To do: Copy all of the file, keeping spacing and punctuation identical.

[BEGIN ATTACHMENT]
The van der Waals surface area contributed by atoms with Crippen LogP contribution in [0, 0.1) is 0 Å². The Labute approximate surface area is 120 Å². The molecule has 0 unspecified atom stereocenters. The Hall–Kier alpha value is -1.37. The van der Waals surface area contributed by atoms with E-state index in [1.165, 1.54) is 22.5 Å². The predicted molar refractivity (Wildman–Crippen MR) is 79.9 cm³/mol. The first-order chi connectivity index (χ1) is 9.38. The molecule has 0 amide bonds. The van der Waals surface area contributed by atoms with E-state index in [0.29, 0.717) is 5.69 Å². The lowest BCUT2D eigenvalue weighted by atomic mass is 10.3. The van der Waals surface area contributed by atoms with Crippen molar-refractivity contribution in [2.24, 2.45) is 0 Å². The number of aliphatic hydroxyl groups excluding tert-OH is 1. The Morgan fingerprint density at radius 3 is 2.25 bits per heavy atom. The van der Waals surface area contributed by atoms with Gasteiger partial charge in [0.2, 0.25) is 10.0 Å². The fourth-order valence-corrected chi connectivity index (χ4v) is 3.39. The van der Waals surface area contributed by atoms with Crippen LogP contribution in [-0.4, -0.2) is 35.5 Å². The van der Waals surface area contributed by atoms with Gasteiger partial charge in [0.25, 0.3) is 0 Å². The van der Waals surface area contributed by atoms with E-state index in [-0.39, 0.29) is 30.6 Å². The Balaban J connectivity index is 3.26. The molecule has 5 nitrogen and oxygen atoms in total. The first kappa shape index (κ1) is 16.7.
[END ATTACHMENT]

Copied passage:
The van der Waals surface area contributed by atoms with Crippen LogP contribution in [0, 0.1) is 0 Å². The Labute approximate surface area is 120 Å². The molecule has 0 unspecified atom stereocenters. The Hall–Kier alpha value is -1.37. The van der Waals surface area contributed by atoms with E-state index in [1.165, 1.54) is 22.5 Å². The predicted molar refractivity (Wildman–Crippen MR) is 79.9 cm³/mol. The first-order chi connectivity index (χ1) is 9.38. The molecule has 0 amide bonds. The van der Waals surface area contributed by atoms with E-state index in [0.29, 0.717) is 5.69 Å². The lowest BCUT2D eigenvalue weighted by atomic mass is 10.3. The van der Waals surface area contributed by atoms with Crippen molar-refractivity contribution in [2.24, 2.45) is 0 Å². The number of aliphatic hydroxyl groups excluding tert-OH is 1. The Morgan fingerprint density at radius 3 is 2.25 bits per heavy atom. The van der Waals surface area contributed by atoms with Gasteiger partial charge in [0.2, 0.25) is 10.0 Å². The fourth-order valence-corrected chi connectivity index (χ4v) is 3.39. The van der Waals surface area contributed by atoms with Crippen LogP contribution in [-0.4, -0.2) is 35.5 Å². The van der Waals surface area contributed by atoms with Gasteiger partial charge in [0.25, 0.3) is 0 Å². The van der Waals surface area contributed by atoms with E-state index in [-0.39, 0.29) is 30.6 Å². The Balaban J connectivity index is 3.26. The molecule has 5 nitrogen and oxygen atoms in total. The first kappa shape index (κ1) is 16.7.